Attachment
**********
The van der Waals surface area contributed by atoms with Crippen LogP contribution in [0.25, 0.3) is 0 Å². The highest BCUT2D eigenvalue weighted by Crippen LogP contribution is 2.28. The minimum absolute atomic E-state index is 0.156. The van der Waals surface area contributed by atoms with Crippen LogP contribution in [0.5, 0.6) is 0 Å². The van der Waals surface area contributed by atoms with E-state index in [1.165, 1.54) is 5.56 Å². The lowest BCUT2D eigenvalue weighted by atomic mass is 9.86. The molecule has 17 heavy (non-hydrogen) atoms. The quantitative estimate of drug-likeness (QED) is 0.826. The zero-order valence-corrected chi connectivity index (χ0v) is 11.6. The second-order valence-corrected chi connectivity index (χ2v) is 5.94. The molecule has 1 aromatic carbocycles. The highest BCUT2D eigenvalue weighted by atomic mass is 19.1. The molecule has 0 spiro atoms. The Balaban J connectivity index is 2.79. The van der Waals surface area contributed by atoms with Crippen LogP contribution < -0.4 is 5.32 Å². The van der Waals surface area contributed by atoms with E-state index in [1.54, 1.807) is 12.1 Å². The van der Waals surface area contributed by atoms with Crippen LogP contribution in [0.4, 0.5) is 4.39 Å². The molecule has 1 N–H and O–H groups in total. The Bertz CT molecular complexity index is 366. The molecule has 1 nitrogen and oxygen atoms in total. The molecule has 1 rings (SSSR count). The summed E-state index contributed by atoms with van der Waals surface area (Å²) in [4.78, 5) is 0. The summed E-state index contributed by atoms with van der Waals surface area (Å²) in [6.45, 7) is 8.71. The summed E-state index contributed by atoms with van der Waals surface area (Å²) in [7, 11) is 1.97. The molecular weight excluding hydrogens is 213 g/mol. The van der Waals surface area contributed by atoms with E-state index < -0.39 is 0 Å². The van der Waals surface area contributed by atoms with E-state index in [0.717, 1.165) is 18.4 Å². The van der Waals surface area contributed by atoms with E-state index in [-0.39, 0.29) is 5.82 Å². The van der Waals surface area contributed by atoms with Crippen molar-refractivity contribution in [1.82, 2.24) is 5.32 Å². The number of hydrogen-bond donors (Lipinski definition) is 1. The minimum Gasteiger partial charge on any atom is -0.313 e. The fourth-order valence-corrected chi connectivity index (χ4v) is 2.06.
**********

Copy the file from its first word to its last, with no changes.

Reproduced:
The van der Waals surface area contributed by atoms with Crippen LogP contribution in [0.25, 0.3) is 0 Å². The highest BCUT2D eigenvalue weighted by Crippen LogP contribution is 2.28. The minimum absolute atomic E-state index is 0.156. The van der Waals surface area contributed by atoms with Crippen LogP contribution in [0.5, 0.6) is 0 Å². The van der Waals surface area contributed by atoms with E-state index in [1.165, 1.54) is 5.56 Å². The lowest BCUT2D eigenvalue weighted by atomic mass is 9.86. The molecule has 17 heavy (non-hydrogen) atoms. The quantitative estimate of drug-likeness (QED) is 0.826. The zero-order valence-corrected chi connectivity index (χ0v) is 11.6. The second-order valence-corrected chi connectivity index (χ2v) is 5.94. The molecule has 1 aromatic carbocycles. The highest BCUT2D eigenvalue weighted by atomic mass is 19.1. The molecule has 0 spiro atoms. The Balaban J connectivity index is 2.79. The van der Waals surface area contributed by atoms with Crippen LogP contribution < -0.4 is 5.32 Å². The van der Waals surface area contributed by atoms with E-state index in [1.54, 1.807) is 12.1 Å². The van der Waals surface area contributed by atoms with Crippen LogP contribution in [0.4, 0.5) is 4.39 Å². The molecule has 1 N–H and O–H groups in total. The Bertz CT molecular complexity index is 366. The molecule has 1 nitrogen and oxygen atoms in total. The molecule has 1 rings (SSSR count). The summed E-state index contributed by atoms with van der Waals surface area (Å²) in [4.78, 5) is 0. The summed E-state index contributed by atoms with van der Waals surface area (Å²) in [6.45, 7) is 8.71. The summed E-state index contributed by atoms with van der Waals surface area (Å²) in [7, 11) is 1.97. The molecular weight excluding hydrogens is 213 g/mol. The van der Waals surface area contributed by atoms with E-state index < -0.39 is 0 Å². The van der Waals surface area contributed by atoms with E-state index in [0.717, 1.165) is 18.4 Å². The van der Waals surface area contributed by atoms with E-state index in [-0.39, 0.29) is 5.82 Å². The van der Waals surface area contributed by atoms with Crippen molar-refractivity contribution in [1.82, 2.24) is 5.32 Å². The number of hydrogen-bond donors (Lipinski definition) is 1. The minimum Gasteiger partial charge on any atom is -0.313 e. The fourth-order valence-corrected chi connectivity index (χ4v) is 2.06.